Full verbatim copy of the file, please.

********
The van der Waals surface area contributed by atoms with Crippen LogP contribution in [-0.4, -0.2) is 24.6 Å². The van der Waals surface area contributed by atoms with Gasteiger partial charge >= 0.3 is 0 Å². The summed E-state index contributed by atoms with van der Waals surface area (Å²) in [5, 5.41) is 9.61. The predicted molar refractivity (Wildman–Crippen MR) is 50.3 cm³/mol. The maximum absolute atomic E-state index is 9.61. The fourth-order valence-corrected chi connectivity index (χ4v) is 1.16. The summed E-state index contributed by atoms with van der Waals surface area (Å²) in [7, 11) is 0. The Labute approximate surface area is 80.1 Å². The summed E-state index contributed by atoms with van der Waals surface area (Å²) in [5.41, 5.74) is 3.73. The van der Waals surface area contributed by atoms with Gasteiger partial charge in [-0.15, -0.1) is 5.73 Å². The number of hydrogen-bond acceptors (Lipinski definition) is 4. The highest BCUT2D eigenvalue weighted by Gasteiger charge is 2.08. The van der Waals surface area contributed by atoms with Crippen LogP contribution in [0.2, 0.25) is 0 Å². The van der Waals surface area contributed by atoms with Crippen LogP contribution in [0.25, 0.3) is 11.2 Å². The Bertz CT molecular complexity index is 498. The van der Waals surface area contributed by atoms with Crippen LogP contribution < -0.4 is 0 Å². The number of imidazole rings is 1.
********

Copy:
The van der Waals surface area contributed by atoms with Crippen LogP contribution in [-0.4, -0.2) is 24.6 Å². The van der Waals surface area contributed by atoms with Gasteiger partial charge >= 0.3 is 0 Å². The summed E-state index contributed by atoms with van der Waals surface area (Å²) in [5, 5.41) is 9.61. The predicted molar refractivity (Wildman–Crippen MR) is 50.3 cm³/mol. The maximum absolute atomic E-state index is 9.61. The fourth-order valence-corrected chi connectivity index (χ4v) is 1.16. The summed E-state index contributed by atoms with van der Waals surface area (Å²) in [7, 11) is 0. The Labute approximate surface area is 80.1 Å². The summed E-state index contributed by atoms with van der Waals surface area (Å²) in [5.41, 5.74) is 3.73. The van der Waals surface area contributed by atoms with Gasteiger partial charge in [-0.15, -0.1) is 5.73 Å². The number of hydrogen-bond acceptors (Lipinski definition) is 4. The highest BCUT2D eigenvalue weighted by Gasteiger charge is 2.08. The van der Waals surface area contributed by atoms with Crippen LogP contribution in [0.2, 0.25) is 0 Å². The van der Waals surface area contributed by atoms with Crippen LogP contribution in [0.25, 0.3) is 11.2 Å². The Bertz CT molecular complexity index is 498. The van der Waals surface area contributed by atoms with Crippen LogP contribution < -0.4 is 0 Å². The number of imidazole rings is 1.